The basic problem with the doom-and-gloom predictions, Smith said, is that those who spread them don't think things will improve. So what will chip design be like in 10 or 20 years? Today, performance is really viewed as latency plus power. Power budgets (such as 5 watts) are design constraints. Fortunately, according to the International Technology Roadmap for Semiconductors (ITRS), dramatic improvements in low-power design technology are in store between now and 2027.
Smith talked about maximum usable gates due to power constraints. In 2011 we could use 11% of the total available gate count (of around 200M); in 2027 we'll be able to use up to 93% of the available gates (of around12.7B). To explain why, Smith presented an ITRS chart that showed a number of improvements in design technology that are expected between now and 2027.These include the silicon virtual prototype, intelligent testbench, reusable platform blocks, heterogeneous parallel processing, and transactional memory.
Now suppose the cost of the design is $50M, adding another constraint. In 2027 a design team will be able to design up to 5 billion gates - not 12 billion, but "not bad." What about a startup with $25M in venture funding? They can come within both their power budget and their cost budget and design up to 3 billion gates in 2027, Smith said - and you can do a lot with 3 billion gates. The bottom line - semiconductor startups will still be able to compete.
"Predictions that design will cost $170 million are just wrong," Smith said. "Intel, maybe, but that's for a custom design. We are not in a design crunch. Designs are opening up."
Progress in the ESL Flow
Smith then talked about the ESL flow and how it's evolving. With the advent of the silicon virtual prototype, and the increasing use of transaction-based acceleration and emulation, it's all coming together, he said. Gary Smith EDA has come up with some seat counts. For example:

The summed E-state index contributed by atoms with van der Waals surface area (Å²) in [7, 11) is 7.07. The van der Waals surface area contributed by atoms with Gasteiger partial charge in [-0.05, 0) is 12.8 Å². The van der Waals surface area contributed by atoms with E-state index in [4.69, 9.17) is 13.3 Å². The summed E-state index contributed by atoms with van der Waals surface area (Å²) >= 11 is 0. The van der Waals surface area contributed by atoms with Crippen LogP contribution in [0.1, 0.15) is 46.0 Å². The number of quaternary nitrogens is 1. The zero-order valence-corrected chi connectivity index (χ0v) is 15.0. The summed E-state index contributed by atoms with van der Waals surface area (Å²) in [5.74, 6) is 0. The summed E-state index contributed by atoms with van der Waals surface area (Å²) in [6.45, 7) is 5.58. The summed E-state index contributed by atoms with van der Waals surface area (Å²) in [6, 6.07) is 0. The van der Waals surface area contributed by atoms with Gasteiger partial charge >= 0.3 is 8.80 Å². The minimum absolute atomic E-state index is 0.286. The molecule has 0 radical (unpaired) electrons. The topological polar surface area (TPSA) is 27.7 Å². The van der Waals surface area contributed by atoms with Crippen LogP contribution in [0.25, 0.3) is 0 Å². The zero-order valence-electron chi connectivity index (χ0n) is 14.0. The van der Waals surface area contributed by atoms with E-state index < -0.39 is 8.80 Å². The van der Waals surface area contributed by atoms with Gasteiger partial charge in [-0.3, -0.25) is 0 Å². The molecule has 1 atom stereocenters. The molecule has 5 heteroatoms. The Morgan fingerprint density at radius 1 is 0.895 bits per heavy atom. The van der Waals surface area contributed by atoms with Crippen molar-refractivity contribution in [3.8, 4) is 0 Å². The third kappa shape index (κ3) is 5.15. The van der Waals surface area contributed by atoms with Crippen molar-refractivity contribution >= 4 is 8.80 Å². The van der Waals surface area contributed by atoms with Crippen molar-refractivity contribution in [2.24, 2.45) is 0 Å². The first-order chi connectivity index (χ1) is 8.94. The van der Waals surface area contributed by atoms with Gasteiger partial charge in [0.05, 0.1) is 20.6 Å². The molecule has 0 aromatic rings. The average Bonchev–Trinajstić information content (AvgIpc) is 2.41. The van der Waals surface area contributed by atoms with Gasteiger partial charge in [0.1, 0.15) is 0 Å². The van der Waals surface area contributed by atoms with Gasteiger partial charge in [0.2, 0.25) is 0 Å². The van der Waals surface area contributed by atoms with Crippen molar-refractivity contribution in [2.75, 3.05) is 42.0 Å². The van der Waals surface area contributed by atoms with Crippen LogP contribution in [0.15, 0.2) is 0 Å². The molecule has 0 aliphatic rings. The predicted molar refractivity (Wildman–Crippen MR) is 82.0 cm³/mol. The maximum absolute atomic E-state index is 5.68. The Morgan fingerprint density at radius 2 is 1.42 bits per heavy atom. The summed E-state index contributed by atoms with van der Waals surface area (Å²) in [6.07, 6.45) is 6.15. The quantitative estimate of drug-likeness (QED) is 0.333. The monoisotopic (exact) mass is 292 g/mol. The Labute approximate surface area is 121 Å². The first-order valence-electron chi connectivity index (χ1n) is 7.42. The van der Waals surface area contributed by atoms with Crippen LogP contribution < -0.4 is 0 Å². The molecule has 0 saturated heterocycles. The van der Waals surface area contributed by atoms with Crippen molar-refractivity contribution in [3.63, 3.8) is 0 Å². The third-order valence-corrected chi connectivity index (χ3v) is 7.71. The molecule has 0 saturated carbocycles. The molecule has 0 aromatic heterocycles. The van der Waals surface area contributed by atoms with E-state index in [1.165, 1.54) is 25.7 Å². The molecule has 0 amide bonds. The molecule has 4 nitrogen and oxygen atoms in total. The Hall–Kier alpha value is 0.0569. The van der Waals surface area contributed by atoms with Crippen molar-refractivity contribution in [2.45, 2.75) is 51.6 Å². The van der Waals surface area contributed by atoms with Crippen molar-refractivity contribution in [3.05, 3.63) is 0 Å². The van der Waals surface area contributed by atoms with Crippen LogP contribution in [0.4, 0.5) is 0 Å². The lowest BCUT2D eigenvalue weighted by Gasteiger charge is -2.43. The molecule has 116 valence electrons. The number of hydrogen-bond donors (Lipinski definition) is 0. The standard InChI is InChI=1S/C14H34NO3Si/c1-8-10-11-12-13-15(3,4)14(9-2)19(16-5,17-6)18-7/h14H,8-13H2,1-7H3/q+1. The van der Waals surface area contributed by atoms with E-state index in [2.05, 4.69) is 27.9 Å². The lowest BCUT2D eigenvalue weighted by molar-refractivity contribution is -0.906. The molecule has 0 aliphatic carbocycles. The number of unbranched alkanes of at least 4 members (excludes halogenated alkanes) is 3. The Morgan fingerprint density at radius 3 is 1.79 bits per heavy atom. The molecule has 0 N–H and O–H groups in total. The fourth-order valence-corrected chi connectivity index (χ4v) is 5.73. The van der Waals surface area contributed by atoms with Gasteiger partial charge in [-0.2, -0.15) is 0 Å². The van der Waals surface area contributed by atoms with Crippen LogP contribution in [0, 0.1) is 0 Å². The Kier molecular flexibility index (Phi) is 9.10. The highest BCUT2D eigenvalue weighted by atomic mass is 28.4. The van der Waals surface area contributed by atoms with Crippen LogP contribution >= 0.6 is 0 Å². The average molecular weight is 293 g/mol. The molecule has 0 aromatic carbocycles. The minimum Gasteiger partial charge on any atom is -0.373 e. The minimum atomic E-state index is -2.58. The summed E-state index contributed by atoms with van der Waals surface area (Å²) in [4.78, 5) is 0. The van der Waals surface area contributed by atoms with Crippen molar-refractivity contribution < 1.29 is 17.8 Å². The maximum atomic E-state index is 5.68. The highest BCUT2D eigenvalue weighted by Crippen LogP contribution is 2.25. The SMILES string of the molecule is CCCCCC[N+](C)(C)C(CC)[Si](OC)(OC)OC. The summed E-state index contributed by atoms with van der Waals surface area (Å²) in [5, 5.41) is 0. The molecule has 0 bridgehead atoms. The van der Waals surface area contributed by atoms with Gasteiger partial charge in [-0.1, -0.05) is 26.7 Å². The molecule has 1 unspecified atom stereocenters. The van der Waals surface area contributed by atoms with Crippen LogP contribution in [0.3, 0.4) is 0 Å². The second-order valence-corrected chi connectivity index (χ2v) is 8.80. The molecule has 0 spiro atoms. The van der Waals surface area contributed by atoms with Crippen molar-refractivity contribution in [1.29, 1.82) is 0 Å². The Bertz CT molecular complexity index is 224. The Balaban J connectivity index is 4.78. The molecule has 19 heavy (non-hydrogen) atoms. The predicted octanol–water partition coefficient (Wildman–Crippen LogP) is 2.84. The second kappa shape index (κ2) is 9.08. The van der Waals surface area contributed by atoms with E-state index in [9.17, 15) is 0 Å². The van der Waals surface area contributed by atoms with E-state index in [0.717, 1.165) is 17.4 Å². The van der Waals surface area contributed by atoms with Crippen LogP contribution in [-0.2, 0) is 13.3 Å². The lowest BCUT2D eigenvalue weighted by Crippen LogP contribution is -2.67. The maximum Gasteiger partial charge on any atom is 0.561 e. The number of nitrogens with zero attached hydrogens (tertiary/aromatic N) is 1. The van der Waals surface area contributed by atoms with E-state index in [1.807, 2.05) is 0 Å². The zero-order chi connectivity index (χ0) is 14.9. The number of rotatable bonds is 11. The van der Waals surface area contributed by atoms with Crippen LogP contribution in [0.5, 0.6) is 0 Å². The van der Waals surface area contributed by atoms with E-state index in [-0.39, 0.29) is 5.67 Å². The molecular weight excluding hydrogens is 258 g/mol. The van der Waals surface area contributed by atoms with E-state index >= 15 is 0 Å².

The "disconnect" in this flow is that architects don't have enough information to do proper power-aware hardware/software partitioning. This task gets handed off to the RTL engineers, and they're not familiar with software development. Smith said, in fact, that the transition to ESL "is not working out as I expected. Not many RTL guys are moving up to ESL because they're not capable of grasping the software side of it."
Smith said it will take another 10-15 years for RTL to "fade" into ESL. Fortunately, a new generation of younger engineers has a better understanding of software. He cited Cadence architect and blogger Jason Andrews as a "prototype of the new ESL software guy."
Smith said there's an opportunity for EDA to extend its influence into the embedded software development world. We have (or should have) the models that the architects and software developers need. "You can give away your tools, but don't give away your models," Smith implored the EDA community. "This is where we monetize the embedded software world."
"We'll replace the whole embedded world, which is suffering from poor financial performance due to the free Linux software kernels that are out there," Smith predicted.
Smith concluded with his Q2 2013 forecast of EDA growth. The prediction is one of steady growth. Here are his predictions (again, not including services) for the next few years:
And there's plenty of room for EDA startups, Smith said. "This industry runs on startups."
There's a lot of good news for a lot of DAC 2013 attendees in Smith's talk this year.